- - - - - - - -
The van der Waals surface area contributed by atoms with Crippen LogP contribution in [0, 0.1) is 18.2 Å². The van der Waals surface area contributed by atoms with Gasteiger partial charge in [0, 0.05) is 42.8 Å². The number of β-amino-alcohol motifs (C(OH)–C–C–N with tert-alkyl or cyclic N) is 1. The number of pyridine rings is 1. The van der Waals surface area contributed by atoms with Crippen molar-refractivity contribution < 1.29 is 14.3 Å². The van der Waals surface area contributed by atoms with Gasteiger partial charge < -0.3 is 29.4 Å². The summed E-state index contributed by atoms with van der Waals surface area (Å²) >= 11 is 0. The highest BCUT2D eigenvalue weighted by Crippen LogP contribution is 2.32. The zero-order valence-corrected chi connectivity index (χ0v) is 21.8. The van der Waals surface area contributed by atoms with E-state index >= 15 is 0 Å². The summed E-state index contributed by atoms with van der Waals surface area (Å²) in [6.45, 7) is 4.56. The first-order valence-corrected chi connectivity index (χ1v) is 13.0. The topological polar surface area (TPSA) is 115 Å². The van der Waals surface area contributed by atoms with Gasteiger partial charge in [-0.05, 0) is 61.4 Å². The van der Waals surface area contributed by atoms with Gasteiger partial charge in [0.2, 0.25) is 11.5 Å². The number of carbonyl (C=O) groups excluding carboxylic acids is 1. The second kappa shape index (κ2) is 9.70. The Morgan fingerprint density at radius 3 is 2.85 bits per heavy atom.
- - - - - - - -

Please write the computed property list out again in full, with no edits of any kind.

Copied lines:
The van der Waals surface area contributed by atoms with Crippen LogP contribution in [0, 0.1) is 18.2 Å². The van der Waals surface area contributed by atoms with Gasteiger partial charge in [0, 0.05) is 42.8 Å². The number of β-amino-alcohol motifs (C(OH)–C–C–N with tert-alkyl or cyclic N) is 1. The number of pyridine rings is 1. The van der Waals surface area contributed by atoms with Crippen molar-refractivity contribution < 1.29 is 14.3 Å². The van der Waals surface area contributed by atoms with Gasteiger partial charge < -0.3 is 29.4 Å². The summed E-state index contributed by atoms with van der Waals surface area (Å²) >= 11 is 0. The highest BCUT2D eigenvalue weighted by Crippen LogP contribution is 2.32. The zero-order valence-corrected chi connectivity index (χ0v) is 21.8. The van der Waals surface area contributed by atoms with E-state index >= 15 is 0 Å². The summed E-state index contributed by atoms with van der Waals surface area (Å²) in [6.45, 7) is 4.56. The first-order valence-corrected chi connectivity index (χ1v) is 13.0. The topological polar surface area (TPSA) is 115 Å². The van der Waals surface area contributed by atoms with Gasteiger partial charge in [-0.05, 0) is 61.4 Å². The van der Waals surface area contributed by atoms with Gasteiger partial charge in [0.2, 0.25) is 11.5 Å². The number of carbonyl (C=O) groups excluding carboxylic acids is 1. The second kappa shape index (κ2) is 9.70. The Morgan fingerprint density at radius 3 is 2.85 bits per heavy atom.